Vogue magazine's most infamous editor-in-chief makes her big screen debut two decades after her death in a revealing documentary
Back in the days before editors were celebrities, models were “role models” and stylists were superstars, there was Diana Vreeland: the chain-smoking, rouge-padded, barb-tongued magazine titan who single-handedly invented the concept of media personality as bona fide pop icon. Born at the dawn of America’s Progressive Age — and amid the dusk of Europe’s Belle Époque — Vreeland was a witness to nearly a century of political, cultural and social revolution which she charted with grace and gravitas on the pages of Harper’s Bazaar and Vogue magazines during her reign as America’s first true print media powerhouse.
Nearly 25 years after her death in 1989, the new biographical film Diana Vreeland: The Eye Has to Travel gives renewed life to Vreeland’s legacy as both a historical and inspirational figure. Created and co-directed by Lisa Immordino Vreeland — wife of Vreeland’s grandson, Alexander Vreeland — The Eye Has to Travel is as much about the director’s own relationship with her famous relative as about Mrs. Vreeland herself. “I don’t feel myself a Vreeland at all,” says Immordino Vreeland, a first-time filmmaker who previously worked in Europe in fashion marketing and PR. “I just happen to be married to Diana's grandson.”
Happenstance is a strong subtext of both Vreeland’s own life and Immordino Vreeland’s efforts to bring the editor’s story to film. A true global nomad who crisscrossed the Atlantic and America from birth to her early 30s, Vreeland was an accidental fashion player. After returning to New York from London with her banker husband, two young sons and Chanel-dense wardrobe, Vreeland – more an unconventional intellectual than conventional beauty – was spotted by Bazaar’s then editor, Carmel Snow, who brought her into the business.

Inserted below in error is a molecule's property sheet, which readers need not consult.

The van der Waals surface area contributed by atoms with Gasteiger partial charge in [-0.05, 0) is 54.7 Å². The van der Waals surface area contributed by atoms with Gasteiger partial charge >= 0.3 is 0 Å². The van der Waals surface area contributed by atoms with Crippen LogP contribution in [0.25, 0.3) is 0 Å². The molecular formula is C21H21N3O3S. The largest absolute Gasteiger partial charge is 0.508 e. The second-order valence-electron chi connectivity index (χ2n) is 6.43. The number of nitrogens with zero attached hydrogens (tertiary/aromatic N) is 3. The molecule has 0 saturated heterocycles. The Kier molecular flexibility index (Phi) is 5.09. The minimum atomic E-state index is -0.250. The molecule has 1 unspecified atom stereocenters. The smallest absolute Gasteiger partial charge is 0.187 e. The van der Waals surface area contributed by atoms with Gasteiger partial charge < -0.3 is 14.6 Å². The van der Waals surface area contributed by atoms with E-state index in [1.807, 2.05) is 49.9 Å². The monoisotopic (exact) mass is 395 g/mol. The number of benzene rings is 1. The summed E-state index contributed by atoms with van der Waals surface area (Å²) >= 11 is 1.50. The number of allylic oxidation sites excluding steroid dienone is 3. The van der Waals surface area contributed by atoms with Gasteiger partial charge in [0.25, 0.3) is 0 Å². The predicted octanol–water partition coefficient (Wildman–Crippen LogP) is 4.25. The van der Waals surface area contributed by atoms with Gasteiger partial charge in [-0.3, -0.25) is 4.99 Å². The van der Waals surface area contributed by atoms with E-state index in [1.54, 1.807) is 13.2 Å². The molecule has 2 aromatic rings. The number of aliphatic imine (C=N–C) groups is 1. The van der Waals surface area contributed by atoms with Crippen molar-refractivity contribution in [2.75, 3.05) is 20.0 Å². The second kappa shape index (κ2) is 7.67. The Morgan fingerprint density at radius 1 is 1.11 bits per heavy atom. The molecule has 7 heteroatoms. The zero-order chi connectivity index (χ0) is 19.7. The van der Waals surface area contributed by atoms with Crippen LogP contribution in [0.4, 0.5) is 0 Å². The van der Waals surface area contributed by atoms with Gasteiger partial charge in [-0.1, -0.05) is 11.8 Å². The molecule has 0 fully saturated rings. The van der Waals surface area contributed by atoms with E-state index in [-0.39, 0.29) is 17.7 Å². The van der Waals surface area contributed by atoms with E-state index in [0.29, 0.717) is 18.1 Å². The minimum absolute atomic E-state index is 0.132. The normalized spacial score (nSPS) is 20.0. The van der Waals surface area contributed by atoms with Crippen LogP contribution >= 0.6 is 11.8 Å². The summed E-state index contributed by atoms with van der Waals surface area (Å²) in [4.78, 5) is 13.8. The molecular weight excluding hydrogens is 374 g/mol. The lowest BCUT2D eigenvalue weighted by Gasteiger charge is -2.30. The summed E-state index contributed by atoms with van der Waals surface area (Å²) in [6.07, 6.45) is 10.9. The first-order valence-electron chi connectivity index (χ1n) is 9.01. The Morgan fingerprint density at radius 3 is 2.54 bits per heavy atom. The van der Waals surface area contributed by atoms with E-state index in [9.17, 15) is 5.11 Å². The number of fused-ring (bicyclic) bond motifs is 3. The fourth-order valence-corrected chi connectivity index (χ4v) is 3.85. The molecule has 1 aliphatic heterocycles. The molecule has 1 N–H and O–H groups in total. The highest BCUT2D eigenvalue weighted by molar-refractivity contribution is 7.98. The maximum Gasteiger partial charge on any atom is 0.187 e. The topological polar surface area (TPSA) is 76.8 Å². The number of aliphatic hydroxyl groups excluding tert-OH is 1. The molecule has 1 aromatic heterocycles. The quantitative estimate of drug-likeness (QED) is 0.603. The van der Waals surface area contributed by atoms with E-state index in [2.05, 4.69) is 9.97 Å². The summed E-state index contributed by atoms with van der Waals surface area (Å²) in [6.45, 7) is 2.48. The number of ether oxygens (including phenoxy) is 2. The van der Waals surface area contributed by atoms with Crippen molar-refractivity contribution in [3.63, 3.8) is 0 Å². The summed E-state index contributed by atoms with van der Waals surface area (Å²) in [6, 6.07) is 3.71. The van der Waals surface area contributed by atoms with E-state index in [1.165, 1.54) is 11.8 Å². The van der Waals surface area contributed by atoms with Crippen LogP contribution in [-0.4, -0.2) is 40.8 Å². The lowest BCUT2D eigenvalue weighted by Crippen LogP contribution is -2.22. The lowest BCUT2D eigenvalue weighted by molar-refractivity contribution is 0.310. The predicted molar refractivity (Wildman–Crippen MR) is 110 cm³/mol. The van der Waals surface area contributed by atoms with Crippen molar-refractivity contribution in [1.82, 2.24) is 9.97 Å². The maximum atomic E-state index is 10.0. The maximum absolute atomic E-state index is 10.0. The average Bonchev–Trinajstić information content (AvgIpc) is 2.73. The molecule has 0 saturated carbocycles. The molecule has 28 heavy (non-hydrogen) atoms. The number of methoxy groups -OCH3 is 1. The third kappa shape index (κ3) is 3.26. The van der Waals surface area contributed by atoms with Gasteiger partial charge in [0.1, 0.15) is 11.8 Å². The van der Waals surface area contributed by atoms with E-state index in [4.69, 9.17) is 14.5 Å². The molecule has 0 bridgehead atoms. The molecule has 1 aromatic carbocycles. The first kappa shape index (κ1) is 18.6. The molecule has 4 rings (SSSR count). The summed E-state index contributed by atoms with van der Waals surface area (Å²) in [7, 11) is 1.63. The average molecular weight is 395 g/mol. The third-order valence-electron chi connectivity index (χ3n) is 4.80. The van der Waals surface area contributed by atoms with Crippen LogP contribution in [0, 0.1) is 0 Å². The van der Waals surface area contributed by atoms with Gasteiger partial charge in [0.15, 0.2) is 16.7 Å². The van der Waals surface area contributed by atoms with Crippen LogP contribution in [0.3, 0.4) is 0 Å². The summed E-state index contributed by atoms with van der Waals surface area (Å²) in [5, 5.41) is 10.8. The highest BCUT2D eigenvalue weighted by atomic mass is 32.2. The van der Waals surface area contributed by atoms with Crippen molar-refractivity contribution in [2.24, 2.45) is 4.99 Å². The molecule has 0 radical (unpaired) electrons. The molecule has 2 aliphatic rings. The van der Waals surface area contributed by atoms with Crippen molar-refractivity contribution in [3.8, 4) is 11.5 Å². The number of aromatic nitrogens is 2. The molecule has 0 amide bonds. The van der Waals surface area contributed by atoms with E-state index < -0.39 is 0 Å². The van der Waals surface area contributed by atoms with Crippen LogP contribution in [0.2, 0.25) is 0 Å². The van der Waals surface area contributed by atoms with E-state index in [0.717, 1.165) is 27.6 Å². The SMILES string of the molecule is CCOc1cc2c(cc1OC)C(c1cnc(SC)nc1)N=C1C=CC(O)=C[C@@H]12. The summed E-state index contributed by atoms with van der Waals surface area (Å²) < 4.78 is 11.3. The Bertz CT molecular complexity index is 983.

“Vreeland was part of society, but not necessarily from society, so she intuitively understood how to mix high and low culture.”
“Vreeland was now a wife, a mother and a working woman” during the late-1930s, long before it was socially “acceptable,” explains Immordino Vreeland, who originally sought to write a book, rather than a film, about her legendary relative. “Vreeland was part of society, but not necessarily from society,” she adds, “so she intuitively understood how to mix high and low culture.”
The marriage of high with fabulous flourishes of low also describes Immordino Vreeland’s approach to The Eye Has to Travel, which she co-directed with the team behind Valentino: The Last Emperor, the 2008 bio-pic of the fashion designer. Her narrative is based on audio recordings made between Vreeland and The Paris Review founder George Plimpton during their collaboration on Vreeland’s celebrated 1984 autobiography, D.V. Although the recordings ultimately proved too poor quality for film, “we had all of this wonderful dialogue to work with,” Immordino Vreeland says.